A look under the surface of a public consultation: Part 1/5 – Introduction
As an independent, socially-focused organisation, the OPM Group is often asked to carry out impartial engagement into controversial issues. It is both exciting and challenging to be involved in consulting and reporting on contentious topics.
On the one hand, it is invigorating to be working on subjects which generate strong feelings and opinions, because these tend to be the subjects which are important and urgent; the issues of our time.
Yet on the other, consulting and reporting on sensitive, divisive subjects also raises a number of challenges for specialist consultation practitioners:
- How do we ensure impartiality in the consultation process?
- What’s the best way to ask provocative questions which stimulate responses but are not in any way misleading?
- How do we engage with a wide range of people holding different views, to make sure that the consultation is fair and representative of all parties?
- What measures must be in place to ensure that the final report is even-handed and accurate? And how do we present a dispassionate and honest representation of all these views?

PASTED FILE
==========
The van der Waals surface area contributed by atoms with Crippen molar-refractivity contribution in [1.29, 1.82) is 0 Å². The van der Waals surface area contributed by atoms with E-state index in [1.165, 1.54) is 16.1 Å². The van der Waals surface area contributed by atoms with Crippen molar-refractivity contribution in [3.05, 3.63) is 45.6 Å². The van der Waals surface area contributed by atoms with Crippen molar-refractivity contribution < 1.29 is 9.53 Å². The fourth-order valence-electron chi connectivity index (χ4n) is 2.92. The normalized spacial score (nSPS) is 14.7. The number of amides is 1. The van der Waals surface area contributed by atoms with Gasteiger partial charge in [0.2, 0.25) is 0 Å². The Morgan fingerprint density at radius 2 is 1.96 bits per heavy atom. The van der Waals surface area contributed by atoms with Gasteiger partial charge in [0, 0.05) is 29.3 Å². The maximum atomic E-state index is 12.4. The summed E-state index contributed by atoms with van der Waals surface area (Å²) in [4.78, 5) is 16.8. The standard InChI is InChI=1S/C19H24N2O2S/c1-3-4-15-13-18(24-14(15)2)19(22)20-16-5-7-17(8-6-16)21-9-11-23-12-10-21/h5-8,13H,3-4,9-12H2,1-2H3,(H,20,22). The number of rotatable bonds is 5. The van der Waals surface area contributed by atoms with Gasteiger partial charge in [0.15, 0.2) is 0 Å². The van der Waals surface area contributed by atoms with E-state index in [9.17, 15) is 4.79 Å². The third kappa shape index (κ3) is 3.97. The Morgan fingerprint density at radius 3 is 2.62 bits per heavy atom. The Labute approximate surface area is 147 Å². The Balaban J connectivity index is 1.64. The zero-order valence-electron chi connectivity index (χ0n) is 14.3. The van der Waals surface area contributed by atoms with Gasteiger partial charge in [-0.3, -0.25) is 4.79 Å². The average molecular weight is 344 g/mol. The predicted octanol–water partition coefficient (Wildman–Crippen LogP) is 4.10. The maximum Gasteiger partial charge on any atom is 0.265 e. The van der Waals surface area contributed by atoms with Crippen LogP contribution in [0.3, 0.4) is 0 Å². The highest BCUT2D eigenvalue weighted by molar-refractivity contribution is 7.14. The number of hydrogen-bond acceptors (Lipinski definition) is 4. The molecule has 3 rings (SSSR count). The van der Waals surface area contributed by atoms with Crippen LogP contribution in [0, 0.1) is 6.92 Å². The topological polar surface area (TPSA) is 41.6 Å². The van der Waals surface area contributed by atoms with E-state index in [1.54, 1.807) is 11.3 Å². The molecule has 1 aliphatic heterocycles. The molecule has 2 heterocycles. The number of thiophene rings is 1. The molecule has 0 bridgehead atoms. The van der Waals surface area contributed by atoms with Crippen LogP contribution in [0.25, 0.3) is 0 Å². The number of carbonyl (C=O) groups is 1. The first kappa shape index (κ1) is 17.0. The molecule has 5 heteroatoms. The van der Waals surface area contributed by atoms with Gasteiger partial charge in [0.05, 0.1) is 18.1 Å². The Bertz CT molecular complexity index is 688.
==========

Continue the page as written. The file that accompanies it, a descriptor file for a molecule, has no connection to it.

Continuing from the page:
These are all questions which the OPM Group are actively engaged with, continuing to stimulate productive debates that in turn refine and enhance the research process.
Over the last year Dialogue by Design has been involved in a number of such consultations – a particularly good example being the large-scale public consultation commissioned by the Human Fertilisation and Embryology Authority (HFEA). The consultation sought to gather public opinion on new IVF-based techniques to prevent mitochondrial disease, a genetic disorder that affects 1 in 200 children. The treatment involves replacing the mitochondrial DNA in an egg or embryo to prevent the transmission of serious mitochondrial diseases.
It is a complex subject which elicits strong responses on many sides of the debate. In this series of blogs we will explain the approaches that were used by Dialogue by Design to ensure the consultation was rigorous, fair and accurate. We will also be considering the challenges faced during this fascinating and high-profile public consultation process, and the often innovative and creative solutions developed in response.
This is the first blog in a five-part series in which analyses how Dialogue by Design, (part of the OPM Group), consults and reports on contentious subjects, paying special attention to a recent consultation conducted on behalf of the Human Fertilisation and Embryology Authority (HFEA).
In the next installment in the series we will find out more about how a process suitable for this consultation was designed and planned.
‘A look under the surface of a public consultation’ blog series: